• the right to have the environment protected, for the benefit of present and future generations, through reasonable legislative and other measures (Section 7.24b )
  • the right of access to information held by the state (Section 7.32.1a)
  • the right of access to information that is held by another person and that is required for the exercise or protection of rights (Section7.32.1b)
  • the right to have any dispute that can be resolved by the application of law decided in a fair public hearing before a court or, where appropriate, another independent and impartial tribunal or forum (Section 7.34).

Based on our understanding of these rights, we have applied for funding to test the constitutional responsibility of local government to advise its citizens of environmental threats like this one, and to consult with them on how they should be handled. We also want to test the constitutional rights of citizens to be informed about these threats, and to participate in the decision-making process related to them. It's a long process, but we'll keep you informed.

In the meantime ...

Report any problem with pollution - ESPECIALLY WATER POLLUTION - at Pollution Control.

Monday, 3 August 2009

What Political Parties Have to Say About Service Delivery

The City of Joburg is run by an ANC-dominated council, so the issue of service delivery has a political dimension to it too, and is about more than just roads, streetlights and drains. It's also about holding elected officials accountable to the voters.

Check out what some of the opposition parties have to say about poor service delivery in the country:

COPE - Click through to read the response of the party's parliamentary leader, Mvume Dandala, to this year's State of the Nation address. He concluded his speech by saying: "As we have said many times over, the problem in our country has never been policy. The state of our nation is that of despair when it comes to service delivery". Exactly.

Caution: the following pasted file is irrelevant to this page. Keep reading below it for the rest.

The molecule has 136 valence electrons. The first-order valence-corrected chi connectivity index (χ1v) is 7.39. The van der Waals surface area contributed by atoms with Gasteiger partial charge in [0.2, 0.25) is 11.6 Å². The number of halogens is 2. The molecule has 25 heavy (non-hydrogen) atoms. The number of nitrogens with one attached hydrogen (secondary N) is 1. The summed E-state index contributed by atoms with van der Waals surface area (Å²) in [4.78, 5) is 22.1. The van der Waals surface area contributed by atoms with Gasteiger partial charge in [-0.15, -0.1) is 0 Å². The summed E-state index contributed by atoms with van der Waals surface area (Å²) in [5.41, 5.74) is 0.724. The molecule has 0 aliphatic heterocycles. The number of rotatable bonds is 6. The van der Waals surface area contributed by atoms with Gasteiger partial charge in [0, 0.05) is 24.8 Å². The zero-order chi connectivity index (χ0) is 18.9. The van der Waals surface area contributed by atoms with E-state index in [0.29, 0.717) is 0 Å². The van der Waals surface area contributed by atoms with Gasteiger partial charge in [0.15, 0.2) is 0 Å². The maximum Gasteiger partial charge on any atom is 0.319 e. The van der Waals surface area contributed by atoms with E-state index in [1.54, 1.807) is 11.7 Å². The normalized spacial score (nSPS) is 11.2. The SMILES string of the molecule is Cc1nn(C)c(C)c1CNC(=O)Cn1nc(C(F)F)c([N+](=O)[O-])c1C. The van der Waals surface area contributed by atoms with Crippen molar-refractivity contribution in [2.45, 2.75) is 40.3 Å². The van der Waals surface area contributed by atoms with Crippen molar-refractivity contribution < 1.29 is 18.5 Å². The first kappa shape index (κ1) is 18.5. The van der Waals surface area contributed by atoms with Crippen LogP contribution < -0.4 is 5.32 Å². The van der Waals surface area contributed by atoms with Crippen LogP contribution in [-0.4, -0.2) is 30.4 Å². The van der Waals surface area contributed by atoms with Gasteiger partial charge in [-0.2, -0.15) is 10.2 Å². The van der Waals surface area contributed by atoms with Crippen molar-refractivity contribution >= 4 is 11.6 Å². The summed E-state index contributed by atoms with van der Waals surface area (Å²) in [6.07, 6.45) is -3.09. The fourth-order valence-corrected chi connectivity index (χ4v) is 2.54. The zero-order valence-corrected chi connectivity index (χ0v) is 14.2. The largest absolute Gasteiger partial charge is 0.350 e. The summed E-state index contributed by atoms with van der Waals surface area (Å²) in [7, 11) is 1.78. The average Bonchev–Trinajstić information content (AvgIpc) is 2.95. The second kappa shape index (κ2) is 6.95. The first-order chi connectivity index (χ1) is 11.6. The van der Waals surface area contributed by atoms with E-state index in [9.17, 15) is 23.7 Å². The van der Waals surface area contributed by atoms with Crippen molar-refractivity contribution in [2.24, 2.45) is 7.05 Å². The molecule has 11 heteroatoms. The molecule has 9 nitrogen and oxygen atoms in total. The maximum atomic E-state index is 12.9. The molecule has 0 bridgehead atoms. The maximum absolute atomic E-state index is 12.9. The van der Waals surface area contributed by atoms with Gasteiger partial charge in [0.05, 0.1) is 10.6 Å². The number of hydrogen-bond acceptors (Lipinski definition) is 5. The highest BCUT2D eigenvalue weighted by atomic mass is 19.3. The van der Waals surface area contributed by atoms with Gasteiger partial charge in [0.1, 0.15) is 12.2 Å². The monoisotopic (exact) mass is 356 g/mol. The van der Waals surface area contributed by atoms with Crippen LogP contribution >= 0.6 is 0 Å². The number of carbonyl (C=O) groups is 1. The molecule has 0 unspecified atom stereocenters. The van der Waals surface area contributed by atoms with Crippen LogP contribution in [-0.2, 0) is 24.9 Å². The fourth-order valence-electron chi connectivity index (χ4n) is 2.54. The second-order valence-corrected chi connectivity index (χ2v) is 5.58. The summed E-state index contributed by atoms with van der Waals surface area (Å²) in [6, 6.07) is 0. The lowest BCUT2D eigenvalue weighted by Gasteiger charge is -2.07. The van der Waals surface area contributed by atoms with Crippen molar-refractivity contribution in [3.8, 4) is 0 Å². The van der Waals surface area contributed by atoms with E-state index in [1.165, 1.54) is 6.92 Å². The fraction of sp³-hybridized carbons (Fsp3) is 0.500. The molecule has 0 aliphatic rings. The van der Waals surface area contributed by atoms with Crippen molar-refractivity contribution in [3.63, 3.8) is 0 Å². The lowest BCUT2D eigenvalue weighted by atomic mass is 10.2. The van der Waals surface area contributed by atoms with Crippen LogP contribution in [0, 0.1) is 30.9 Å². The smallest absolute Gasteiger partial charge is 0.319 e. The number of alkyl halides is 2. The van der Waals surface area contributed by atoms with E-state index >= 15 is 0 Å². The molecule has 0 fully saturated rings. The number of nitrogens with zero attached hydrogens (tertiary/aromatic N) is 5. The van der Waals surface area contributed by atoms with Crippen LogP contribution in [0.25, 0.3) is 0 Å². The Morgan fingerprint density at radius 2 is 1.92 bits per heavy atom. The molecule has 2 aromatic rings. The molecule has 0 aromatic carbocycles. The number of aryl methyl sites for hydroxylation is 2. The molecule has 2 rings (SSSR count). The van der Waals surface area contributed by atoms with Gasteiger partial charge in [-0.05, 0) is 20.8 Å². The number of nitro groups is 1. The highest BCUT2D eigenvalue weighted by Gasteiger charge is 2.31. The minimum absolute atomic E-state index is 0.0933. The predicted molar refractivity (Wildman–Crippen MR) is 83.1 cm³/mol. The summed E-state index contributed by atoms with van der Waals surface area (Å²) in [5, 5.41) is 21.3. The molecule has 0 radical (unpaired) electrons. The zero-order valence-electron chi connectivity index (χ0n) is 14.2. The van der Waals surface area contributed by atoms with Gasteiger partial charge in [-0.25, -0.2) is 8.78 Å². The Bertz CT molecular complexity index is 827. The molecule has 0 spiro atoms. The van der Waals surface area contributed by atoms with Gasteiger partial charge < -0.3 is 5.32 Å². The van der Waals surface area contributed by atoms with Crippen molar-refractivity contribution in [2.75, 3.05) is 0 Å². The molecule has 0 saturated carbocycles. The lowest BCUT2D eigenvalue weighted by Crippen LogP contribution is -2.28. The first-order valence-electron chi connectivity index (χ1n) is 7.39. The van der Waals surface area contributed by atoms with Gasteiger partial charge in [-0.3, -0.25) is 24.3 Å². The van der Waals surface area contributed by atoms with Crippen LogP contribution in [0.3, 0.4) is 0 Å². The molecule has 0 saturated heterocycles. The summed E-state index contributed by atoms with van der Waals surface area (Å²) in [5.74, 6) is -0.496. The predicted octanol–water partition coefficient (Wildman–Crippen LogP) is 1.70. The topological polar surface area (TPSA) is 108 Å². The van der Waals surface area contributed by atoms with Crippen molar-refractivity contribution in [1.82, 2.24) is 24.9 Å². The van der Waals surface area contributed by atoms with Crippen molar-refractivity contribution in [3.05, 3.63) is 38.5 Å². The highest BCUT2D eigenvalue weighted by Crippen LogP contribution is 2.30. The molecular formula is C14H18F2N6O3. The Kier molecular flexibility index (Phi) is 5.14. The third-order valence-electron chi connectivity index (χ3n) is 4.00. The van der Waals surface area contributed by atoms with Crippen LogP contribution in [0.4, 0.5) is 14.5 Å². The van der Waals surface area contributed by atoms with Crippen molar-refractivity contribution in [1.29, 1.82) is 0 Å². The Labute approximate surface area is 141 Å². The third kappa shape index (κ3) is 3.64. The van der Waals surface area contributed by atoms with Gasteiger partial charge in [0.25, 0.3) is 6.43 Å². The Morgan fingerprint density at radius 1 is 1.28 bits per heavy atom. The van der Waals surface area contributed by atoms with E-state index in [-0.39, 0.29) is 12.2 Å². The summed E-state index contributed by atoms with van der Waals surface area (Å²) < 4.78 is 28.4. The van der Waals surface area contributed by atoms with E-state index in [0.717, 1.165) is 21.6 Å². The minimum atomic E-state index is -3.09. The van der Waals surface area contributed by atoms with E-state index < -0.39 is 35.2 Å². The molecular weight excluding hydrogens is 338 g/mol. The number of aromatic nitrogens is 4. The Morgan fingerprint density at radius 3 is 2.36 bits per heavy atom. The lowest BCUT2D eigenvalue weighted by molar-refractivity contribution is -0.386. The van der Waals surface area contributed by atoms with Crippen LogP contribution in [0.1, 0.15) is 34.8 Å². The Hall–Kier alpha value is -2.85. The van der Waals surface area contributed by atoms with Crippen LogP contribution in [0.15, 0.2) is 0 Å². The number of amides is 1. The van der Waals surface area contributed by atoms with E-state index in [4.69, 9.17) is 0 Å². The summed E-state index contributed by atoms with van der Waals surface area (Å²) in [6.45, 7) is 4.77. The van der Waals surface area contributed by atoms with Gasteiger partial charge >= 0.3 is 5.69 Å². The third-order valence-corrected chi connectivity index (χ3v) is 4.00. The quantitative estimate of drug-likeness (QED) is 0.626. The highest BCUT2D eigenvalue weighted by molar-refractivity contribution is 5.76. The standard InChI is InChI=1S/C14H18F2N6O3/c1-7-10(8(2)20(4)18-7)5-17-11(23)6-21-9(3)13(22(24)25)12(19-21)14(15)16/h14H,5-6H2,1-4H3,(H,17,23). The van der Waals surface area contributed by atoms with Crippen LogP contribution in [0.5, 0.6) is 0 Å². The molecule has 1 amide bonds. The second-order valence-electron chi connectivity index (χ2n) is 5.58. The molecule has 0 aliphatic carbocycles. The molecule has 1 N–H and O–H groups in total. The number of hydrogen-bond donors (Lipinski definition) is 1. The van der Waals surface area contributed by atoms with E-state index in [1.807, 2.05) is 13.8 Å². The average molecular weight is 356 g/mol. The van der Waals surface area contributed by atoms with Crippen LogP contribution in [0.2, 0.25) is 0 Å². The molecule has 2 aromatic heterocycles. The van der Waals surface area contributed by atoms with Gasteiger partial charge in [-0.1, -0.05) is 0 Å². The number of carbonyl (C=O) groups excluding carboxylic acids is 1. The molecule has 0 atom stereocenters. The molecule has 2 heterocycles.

Democratic Alliance - Click through to read a statement in response to recent service delivery protests, in which MP Anthony Trollip says: "The Democratic Alliance is deeply concerned over the wave of service delivery protests that have erupted in municipalities across South Africa, as well as the ANC Government’s response to these protests". We are too ...

IFP - On the IFP's site, click through to Press Statements in the sidebar, and select the statement dated 31 July 2009. Here IFP leader Mongosuthu Buthelezi argues that poor service delivery is a systemic problem, saying that "the only lasting solution to the service delivery crisis will be to re-evaluate the entire local government system and how it operates". We couldn't have said it better ourselves!

Independent Democrats - Click through to read this response to service delivery protests, issued earlier this year, in which ID Gauteng MPL Khosi Mncedane says: "the rate at which service delivery protests are taking place across Gauteng is an indication that local governance has failed, and that an improvement is needed in the monitoring systems which regulate service delivery". Our thoughts exactly ...

UDM - On the UDM's site, click through to Let's TALK in the sidebar and go to Issue 2, which gives an excellent overview of the service delivery issue. UDM leader, Bantu Holomisa, argues that "service delivery isn't simply something that Government does - it is a constitutional imperative"; something that is guaranteed by the Bill of Rights. You go, Bantu!

You can also click through to the ANC's latest press statement on the service delivery protests to get an idea of what the party has to say about the issue. National Spokeperson, Jesse Duarte says: "The African National Congress (ANC) has a deep understanding of the seriousness and impact that lack of service delivery has in the lives of the people". Ummnn ... really?